I am an experienced boater but fairly new to aircraft, so there are probably lots of things I ought to know about planes but don't yet. I'm trying to find out about all the tricks that can be used to improve rough water handling characteristics and then decide whether to plonk for a Centaur or try to make something better. There is probably enough researcher in my family to make the latter the preferred choice anyway! (Always a source of trouble, sometimes with terrific results!)

Yep, any wave height statistics, stall speeds, wing & float configurations etc received gratefully.

Regards, Max
 

Topaz

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Ahh, now I understand.

I don't have any explicit data for you - hopefully one of the members with direct experience in seaplane hull design will drop in on this thread - but in the meantime I might be able to point you in some useful directions.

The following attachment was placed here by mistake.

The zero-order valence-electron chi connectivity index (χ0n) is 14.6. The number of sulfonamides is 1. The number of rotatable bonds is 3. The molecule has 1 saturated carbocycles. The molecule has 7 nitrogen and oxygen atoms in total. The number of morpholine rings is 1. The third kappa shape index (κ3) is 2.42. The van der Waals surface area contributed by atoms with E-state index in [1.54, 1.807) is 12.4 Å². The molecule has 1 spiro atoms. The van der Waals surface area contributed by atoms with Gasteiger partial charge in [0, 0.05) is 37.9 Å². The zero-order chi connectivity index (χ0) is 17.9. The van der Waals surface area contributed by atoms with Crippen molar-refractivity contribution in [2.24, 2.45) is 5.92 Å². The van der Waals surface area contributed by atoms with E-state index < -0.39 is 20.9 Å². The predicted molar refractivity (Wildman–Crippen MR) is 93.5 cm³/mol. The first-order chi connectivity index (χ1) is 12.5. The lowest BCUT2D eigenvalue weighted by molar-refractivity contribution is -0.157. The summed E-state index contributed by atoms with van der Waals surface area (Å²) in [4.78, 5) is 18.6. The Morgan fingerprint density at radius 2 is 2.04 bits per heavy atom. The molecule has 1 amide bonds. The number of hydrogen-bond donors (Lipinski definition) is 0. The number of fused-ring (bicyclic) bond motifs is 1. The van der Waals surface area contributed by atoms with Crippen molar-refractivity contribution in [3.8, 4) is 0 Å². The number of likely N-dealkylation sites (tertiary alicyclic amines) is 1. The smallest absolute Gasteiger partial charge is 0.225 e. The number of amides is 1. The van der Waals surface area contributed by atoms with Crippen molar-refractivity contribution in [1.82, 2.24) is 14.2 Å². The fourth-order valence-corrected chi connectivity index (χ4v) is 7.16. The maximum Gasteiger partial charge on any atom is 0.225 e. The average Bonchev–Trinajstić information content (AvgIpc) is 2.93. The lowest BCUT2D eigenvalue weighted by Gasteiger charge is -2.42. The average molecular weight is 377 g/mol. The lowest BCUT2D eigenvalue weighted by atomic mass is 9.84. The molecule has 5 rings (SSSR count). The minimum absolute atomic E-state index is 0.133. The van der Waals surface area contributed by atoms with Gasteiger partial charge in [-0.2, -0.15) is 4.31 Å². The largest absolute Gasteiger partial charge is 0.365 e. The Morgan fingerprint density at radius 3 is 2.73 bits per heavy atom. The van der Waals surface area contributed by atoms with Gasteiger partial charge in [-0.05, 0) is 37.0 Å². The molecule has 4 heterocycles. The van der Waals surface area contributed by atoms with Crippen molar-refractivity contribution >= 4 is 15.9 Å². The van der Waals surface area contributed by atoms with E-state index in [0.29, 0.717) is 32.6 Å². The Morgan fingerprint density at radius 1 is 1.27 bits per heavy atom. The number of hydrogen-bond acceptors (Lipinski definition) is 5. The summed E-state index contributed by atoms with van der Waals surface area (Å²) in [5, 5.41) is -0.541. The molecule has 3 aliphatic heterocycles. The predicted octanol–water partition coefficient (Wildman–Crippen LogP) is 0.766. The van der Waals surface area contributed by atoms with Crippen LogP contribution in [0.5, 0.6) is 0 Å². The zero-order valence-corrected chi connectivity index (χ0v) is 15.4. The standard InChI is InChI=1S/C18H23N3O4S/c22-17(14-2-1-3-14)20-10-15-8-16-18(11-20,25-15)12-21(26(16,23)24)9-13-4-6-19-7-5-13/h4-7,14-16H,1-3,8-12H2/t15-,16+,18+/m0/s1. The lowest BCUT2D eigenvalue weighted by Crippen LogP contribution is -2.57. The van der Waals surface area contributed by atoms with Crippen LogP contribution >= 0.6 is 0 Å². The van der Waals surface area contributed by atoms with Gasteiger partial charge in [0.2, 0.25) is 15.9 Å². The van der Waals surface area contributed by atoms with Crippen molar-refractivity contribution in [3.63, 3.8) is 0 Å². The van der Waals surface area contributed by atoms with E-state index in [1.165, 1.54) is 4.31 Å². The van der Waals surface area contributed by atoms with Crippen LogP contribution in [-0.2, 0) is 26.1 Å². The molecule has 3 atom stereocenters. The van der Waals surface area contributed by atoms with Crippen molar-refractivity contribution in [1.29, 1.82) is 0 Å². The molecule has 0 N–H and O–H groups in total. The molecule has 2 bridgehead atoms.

I took a look at the Centaur website. Interesting design. Looks like a development of the Sea Knife hullform the USN was testing back in the '80's. IIRC, they had a similar need for high speed in relatively high sea states, but that there was some problems with stability. Hopefully the Centaur folks have resolved that.

One thing I would caution you about the Centaur is that they don't seem to have flown a full-size version of the design yet. It's encouraging that they've done some large-scale model work, but that's not the same as testing a full-size airplane. It's a sad truth in the small-plane industry that much is often promised before all the facts are in, with the result that many seemingly 'breakthrough' designs turn out to have flaws that take more time and resources to resolve than the company has available. Be careful with your money until the thing is proven and reviewed independantly.

As far as high-sea-state seaplane hulls, most of the work of which I'm aware has related to the use of small hydrofoils to lift the hull clear below the speed at which the wing can actually support the aircraft. The only reference I was able to find on the web was:

Levy, Howard, "HRV-1 Hydrofoil Amphibian," Air Progress - The News Magazine of Aviation, Condé Nast Publications, New York, Feb 1968, vol 22 no. 2, pp. cover, 38-39, 73-74.

They included an excerpt: